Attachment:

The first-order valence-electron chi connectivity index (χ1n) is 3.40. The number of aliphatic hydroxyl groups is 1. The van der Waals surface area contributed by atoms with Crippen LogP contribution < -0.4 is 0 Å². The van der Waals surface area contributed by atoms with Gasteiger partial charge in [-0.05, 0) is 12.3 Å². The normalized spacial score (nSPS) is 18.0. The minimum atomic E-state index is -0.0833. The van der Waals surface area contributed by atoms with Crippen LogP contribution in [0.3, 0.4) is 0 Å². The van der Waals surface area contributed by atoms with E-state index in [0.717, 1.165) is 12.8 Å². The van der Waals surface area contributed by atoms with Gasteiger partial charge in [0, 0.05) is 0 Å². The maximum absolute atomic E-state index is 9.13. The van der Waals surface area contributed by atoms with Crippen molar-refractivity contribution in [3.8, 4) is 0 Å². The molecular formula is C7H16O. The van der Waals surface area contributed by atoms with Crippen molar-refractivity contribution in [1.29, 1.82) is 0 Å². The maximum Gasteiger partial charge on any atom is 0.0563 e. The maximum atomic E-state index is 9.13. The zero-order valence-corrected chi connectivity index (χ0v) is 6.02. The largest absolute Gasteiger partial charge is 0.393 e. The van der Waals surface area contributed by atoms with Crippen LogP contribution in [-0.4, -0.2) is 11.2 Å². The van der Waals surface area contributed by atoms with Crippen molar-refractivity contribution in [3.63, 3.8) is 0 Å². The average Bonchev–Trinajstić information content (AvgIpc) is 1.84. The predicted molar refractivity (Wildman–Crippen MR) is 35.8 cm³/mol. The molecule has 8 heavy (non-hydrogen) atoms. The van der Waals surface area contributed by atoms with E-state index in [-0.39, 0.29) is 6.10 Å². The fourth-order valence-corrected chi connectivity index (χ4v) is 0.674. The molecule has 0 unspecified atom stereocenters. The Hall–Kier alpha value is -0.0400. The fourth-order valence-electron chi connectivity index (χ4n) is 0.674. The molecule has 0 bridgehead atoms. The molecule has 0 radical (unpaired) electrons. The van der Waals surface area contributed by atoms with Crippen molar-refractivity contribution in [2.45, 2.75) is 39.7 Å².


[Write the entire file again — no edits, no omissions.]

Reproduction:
The first-order valence-electron chi connectivity index (χ1n) is 3.40. The number of aliphatic hydroxyl groups is 1. The van der Waals surface area contributed by atoms with Crippen LogP contribution < -0.4 is 0 Å². The van der Waals surface area contributed by atoms with Gasteiger partial charge in [-0.05, 0) is 12.3 Å². The normalized spacial score (nSPS) is 18.0. The minimum atomic E-state index is -0.0833. The van der Waals surface area contributed by atoms with Crippen LogP contribution in [0.3, 0.4) is 0 Å². The van der Waals surface area contributed by atoms with E-state index in [0.717, 1.165) is 12.8 Å². The van der Waals surface area contributed by atoms with Gasteiger partial charge in [0, 0.05) is 0 Å². The maximum absolute atomic E-state index is 9.13. The van der Waals surface area contributed by atoms with Crippen molar-refractivity contribution in [3.8, 4) is 0 Å². The molecular formula is C7H16O. The van der Waals surface area contributed by atoms with Crippen molar-refractivity contribution in [1.29, 1.82) is 0 Å². The maximum Gasteiger partial charge on any atom is 0.0563 e. The maximum atomic E-state index is 9.13. The zero-order valence-corrected chi connectivity index (χ0v) is 6.02. The largest absolute Gasteiger partial charge is 0.393 e. The van der Waals surface area contributed by atoms with Crippen LogP contribution in [-0.4, -0.2) is 11.2 Å². The van der Waals surface area contributed by atoms with Crippen molar-refractivity contribution in [3.63, 3.8) is 0 Å². The average Bonchev–Trinajstić information content (AvgIpc) is 1.84. The predicted molar refractivity (Wildman–Crippen MR) is 35.8 cm³/mol. The molecule has 8 heavy (non-hydrogen) atoms. The van der Waals surface area contributed by atoms with E-state index in [-0.39, 0.29) is 6.10 Å². The fourth-order valence-corrected chi connectivity index (χ4v) is 0.674. The molecule has 0 unspecified atom stereocenters. The Hall–Kier alpha value is -0.0400. The fourth-order valence-electron chi connectivity index (χ4n) is 0.674. The molecule has 0 bridgehead atoms. The molecule has 0 radical (unpaired) electrons. The van der Waals surface area contributed by atoms with Crippen molar-refractivity contribution in [2.45, 2.75) is 39.7 Å².